Agfa-Gevaert N.V.

Back in 1995 I visited Gevaert NV, a holding company with interests in a slew of big companies around Europe, and received a crummy reception with Managing Director Marc Francken's secretary giving me an abrupt brush-off via the lobby phone. I never did find out why the company was headquartered in the Agfa-Gevaert factory complex near Antwerp. Especially since Gevaert had sold their 50% interest in Agfa-Gevaert to Bayer.

Researching companies to visit in 2005 I came across Agfa-Gevaert and remember reading how it was sold off by Bayer and is no longer in the film business. Publicly-traded Agfa-Gevaert, with 2004 revenues of $5.1 billion and 16,000 employees, makes and markets imaging systems for graphic arts, printing and medical imaging processes.

Heading five miles from Antwerp's city center brings me to Mortsel, a quiet town with no industry except for one big exception: the sprawling factory complex of Agfa-Gevaert. The factory has been on the site for over 80-years.

As you can see in the photo accompanying this story the head office is a complex of connecting buildings built over different periods of time. The visitor's entrance is via the building to the left of the white 10-story structure.

After checking in with the receptionist I'm soon meeting with Alexander Deblond, Investor Relations Officer, and Nadine Saenen, Management Assistant of the Healthcare division. Getting my questions answered and being shown around is no problem thanks to the accommodating twosome.

About 3,000 people work here. Employee parking is free and plentiful, those who bicycle to work enjoy covered parking for their bikes, there's no formal dress code and no corporate aircraft. It's 10-minutes to the nearest freeway, a 30-minute drive to Brussels airport and smoking isn't allowed in offices. There are no onsite recreational facilities, though showers are available. With four major cafeterias on the grounds employees can vary where they eat (the record is still 13 cafeterias at 3M's head office/factory complex in Minneapolis, Minnesota).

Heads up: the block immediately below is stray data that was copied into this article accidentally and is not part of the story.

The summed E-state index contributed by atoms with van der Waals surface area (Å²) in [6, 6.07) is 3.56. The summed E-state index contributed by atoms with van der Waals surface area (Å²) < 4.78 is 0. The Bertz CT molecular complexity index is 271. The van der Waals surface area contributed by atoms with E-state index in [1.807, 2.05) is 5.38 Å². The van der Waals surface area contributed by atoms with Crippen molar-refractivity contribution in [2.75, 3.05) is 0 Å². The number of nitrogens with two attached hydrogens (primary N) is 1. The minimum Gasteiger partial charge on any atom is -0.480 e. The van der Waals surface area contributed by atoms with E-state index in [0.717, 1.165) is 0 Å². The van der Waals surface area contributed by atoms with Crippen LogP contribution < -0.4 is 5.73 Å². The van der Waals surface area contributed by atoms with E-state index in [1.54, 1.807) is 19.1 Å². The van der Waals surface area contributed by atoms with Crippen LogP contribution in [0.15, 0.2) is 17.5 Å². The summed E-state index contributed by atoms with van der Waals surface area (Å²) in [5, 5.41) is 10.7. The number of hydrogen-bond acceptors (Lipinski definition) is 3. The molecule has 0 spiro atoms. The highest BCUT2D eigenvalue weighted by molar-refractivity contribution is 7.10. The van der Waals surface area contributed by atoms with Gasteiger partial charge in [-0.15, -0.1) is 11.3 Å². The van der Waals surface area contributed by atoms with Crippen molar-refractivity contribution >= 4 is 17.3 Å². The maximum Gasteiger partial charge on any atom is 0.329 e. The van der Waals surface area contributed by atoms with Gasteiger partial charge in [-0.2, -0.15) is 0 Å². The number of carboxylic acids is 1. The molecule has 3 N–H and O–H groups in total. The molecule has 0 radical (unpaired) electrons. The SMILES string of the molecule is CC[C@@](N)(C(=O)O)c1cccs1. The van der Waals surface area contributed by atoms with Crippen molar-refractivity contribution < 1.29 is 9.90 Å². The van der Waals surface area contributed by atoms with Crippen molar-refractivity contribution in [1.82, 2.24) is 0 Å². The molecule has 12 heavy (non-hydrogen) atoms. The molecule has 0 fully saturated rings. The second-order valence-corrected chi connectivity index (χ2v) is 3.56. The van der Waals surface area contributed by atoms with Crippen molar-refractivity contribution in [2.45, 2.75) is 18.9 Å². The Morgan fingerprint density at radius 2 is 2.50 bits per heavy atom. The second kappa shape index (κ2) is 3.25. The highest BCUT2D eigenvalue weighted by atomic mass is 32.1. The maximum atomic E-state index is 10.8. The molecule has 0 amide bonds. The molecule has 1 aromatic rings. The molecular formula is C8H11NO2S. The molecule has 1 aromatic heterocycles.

Looking out a window from one of the top floors gives you an overview of the size of the factory complex but, what's most interesting is the fact the place is now hemmed in on all sides with housing.

Nothing special about the boardroom or the U-shaped table and ditto for Chairman Ludo Verhoeven's second floor middle office. What's the view out his window? The parking lot and factory across the street.

Company website:


** Sidenote Remember Gevaert, the holding company which gave me the brush-off here 10 years ago? Gevaert owns 25% of Agfa-Gevaert. Gevaert is now part of KBC Group, the large bank/insurance concern. Gevaert still occupies offices in this building but plans to vacate in a few months.


1995 Gevaert NV/SA Story
The day before visiting Gevaert, a financial holding company, I rode around Antwerp trying to find a self-service launderette. In some countries they're plentiful and some they're not. Next to getting a haircut (it's not fun having a new person experimenting on your hair each time), doing laundry every week is the least favorite part of my traveling. Since I move around almost every day it's hard to have a hotel do it (plus they charge TWO arms and a leg). Most of my clothes are cotton requiring no dry cleaning. Earlier this year I remember passing through Stockholm, a city of 1.5 million people, and found only ONE self-service place in the whole city (and the owner said she was barely staying in business). How was she surviving? By doing laundry for hotels. Matter of fact, during my several months touring Sweden it's the only self-service Laundromat I found! Why? The Laundromat owner said, "we're a prosperous country and everyone has their own". Oh, and the price tag for those two small loads I DID MYSELF in Stockholm: $25.00!